The Life and Times of IE6 ... in cartoon form!
Archive for February, 2010
iPhone users sure do know how to suck on the data teat:
According to the data provided Consumer Reports, the average iPhone user consumes 273MB of data per month. Compare this to the average Blackberry user who only consumes 54MB of data each month. The data also showed that 12% of iPhone users use 500MB per month of bandwidth, while some manage to eat over 1GB of data per month.
So, what are the risks of activation exploits? Searching for, downloading, or installing activation exploits or counterfeit software on the Internet is risky, because sites that advertise these pirated products often contain malware, viruses, and Trojans, which are found bundled with or directly built into the activation exploit or counterfeit software. A study by research firm IDC, The Risks of Obtaining and Using Pirated Software, shows that one in four Web sites offering counterfeit software attempted to install unwanted or malicious code upon downloading. And this rate is rising. Media Surveillance, an anti-piracy solutions company based in Germany, recently downloaded more than five hundred pirated copies of Windows 7 (and Windows activation exploits) and found that 32% contained malicious code. These are very disturbing figures – especially when considering that resellers may be using these downloads to claim that the PCs they sell include genuine Windows. Buyers of new PCs should always check for the Certificate of Authenticity (COA) to verify that the PC they are purchasing contains only genuine Windows. A quick visit to our How to Tell website tells buyers what a genuine COA should look like.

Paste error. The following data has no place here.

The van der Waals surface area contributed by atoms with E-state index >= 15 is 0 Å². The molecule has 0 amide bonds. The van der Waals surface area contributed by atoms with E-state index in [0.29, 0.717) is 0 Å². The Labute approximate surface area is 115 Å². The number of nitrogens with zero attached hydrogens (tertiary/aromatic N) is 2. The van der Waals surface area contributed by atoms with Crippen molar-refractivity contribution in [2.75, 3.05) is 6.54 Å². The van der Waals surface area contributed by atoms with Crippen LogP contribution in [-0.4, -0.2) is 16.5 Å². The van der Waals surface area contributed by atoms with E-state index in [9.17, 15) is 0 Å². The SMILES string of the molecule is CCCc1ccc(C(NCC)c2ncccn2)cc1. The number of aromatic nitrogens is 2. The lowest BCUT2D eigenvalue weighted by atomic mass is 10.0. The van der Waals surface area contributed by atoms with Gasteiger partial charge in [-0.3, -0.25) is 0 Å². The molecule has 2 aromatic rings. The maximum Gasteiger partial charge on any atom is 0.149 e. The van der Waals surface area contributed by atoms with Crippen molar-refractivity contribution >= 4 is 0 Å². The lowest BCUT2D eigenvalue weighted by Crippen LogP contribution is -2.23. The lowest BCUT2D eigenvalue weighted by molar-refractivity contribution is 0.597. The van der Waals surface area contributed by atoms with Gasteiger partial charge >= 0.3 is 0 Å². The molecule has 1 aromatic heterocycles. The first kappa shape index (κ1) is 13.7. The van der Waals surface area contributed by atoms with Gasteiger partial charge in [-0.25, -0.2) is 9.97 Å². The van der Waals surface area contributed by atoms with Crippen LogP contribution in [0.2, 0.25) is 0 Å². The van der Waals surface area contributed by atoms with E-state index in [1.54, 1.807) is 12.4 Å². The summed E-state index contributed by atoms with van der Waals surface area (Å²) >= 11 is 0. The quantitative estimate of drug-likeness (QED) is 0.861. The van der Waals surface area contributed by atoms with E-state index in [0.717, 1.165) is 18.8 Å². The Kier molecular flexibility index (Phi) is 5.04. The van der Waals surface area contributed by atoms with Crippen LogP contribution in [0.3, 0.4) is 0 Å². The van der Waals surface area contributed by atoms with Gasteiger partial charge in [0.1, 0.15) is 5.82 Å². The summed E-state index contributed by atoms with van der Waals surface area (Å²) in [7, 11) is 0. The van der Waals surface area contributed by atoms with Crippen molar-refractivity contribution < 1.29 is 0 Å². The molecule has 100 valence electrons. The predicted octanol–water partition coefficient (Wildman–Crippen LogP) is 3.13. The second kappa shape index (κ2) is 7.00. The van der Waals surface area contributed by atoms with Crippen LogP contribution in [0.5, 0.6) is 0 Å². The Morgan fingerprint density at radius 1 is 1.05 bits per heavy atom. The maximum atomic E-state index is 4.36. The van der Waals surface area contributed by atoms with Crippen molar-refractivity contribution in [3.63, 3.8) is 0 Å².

Over on Sunbelt Software's blog, Research Center Manager Tom Kelchner offers some sound advice on how to schedule the installation of patches:
Possibly a good strategy would be phased updates especially for enterprise systems:
-- Immediately install just the patches that fix vulnerabilities with in-the-wild exploits if you are running the vulnerable applications, modules, plug-ins, etc.
-- Wait three days for all others
-- Wait a week for non-critical (no reported exploits) updates to less-used flavors of Windows and less-used applications.
Meanwhile, have someone keep an eye on the security news sources to spot problems like this one.
Good medicine, and I think that this advice would work well for home and small office users too.
Awesome! Can't wait for this game to come out!